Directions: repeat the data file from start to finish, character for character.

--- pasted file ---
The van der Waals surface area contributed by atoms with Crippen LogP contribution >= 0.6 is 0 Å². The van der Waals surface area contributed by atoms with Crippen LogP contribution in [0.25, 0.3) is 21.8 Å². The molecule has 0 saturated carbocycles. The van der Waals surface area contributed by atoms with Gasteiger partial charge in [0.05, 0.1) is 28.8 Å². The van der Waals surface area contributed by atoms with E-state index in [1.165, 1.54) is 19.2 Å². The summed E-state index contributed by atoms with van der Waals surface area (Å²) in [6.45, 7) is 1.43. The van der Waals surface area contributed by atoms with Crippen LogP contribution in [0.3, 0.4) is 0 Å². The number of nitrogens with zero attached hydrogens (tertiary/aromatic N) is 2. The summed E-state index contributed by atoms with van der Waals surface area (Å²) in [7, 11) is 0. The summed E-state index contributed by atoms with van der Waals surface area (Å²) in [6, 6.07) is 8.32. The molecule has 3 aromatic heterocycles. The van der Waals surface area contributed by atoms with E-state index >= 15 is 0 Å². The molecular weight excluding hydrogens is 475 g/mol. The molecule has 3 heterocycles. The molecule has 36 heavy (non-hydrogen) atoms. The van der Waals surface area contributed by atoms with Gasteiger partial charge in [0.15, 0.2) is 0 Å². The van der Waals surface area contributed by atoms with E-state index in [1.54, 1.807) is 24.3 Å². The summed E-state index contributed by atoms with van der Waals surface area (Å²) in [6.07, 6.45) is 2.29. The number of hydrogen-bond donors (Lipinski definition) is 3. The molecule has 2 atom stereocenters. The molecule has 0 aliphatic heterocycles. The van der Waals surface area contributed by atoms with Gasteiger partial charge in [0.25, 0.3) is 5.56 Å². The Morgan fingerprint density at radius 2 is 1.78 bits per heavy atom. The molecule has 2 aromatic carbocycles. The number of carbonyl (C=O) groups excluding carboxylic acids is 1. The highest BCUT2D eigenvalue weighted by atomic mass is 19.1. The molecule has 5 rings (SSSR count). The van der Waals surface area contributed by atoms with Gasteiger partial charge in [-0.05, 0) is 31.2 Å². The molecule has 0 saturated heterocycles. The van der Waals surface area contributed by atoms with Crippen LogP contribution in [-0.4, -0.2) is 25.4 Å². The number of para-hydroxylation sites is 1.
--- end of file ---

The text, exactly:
The van der Waals surface area contributed by atoms with Crippen LogP contribution >= 0.6 is 0 Å². The van der Waals surface area contributed by atoms with Crippen LogP contribution in [0.25, 0.3) is 21.8 Å². The molecule has 0 saturated carbocycles. The van der Waals surface area contributed by atoms with Gasteiger partial charge in [0.05, 0.1) is 28.8 Å². The van der Waals surface area contributed by atoms with E-state index in [1.165, 1.54) is 19.2 Å². The summed E-state index contributed by atoms with van der Waals surface area (Å²) in [6.45, 7) is 1.43. The van der Waals surface area contributed by atoms with Crippen LogP contribution in [0.3, 0.4) is 0 Å². The number of nitrogens with zero attached hydrogens (tertiary/aromatic N) is 2. The summed E-state index contributed by atoms with van der Waals surface area (Å²) in [7, 11) is 0. The summed E-state index contributed by atoms with van der Waals surface area (Å²) in [6, 6.07) is 8.32. The molecule has 3 aromatic heterocycles. The van der Waals surface area contributed by atoms with E-state index >= 15 is 0 Å². The molecular weight excluding hydrogens is 475 g/mol. The molecule has 3 heterocycles. The molecule has 36 heavy (non-hydrogen) atoms. The van der Waals surface area contributed by atoms with Gasteiger partial charge in [0.15, 0.2) is 0 Å². The van der Waals surface area contributed by atoms with E-state index in [1.54, 1.807) is 24.3 Å². The summed E-state index contributed by atoms with van der Waals surface area (Å²) in [6.07, 6.45) is 2.29. The number of hydrogen-bond donors (Lipinski definition) is 3. The molecule has 2 atom stereocenters. The molecule has 0 aliphatic heterocycles. The van der Waals surface area contributed by atoms with Gasteiger partial charge in [0.25, 0.3) is 5.56 Å². The Morgan fingerprint density at radius 2 is 1.78 bits per heavy atom. The molecule has 2 aromatic carbocycles. The number of carbonyl (C=O) groups excluding carboxylic acids is 1. The highest BCUT2D eigenvalue weighted by atomic mass is 19.1. The molecule has 5 rings (SSSR count). The van der Waals surface area contributed by atoms with Gasteiger partial charge in [-0.05, 0) is 31.2 Å². The molecule has 0 saturated heterocycles. The van der Waals surface area contributed by atoms with Crippen LogP contribution in [-0.4, -0.2) is 25.4 Å². The number of para-hydroxylation sites is 1.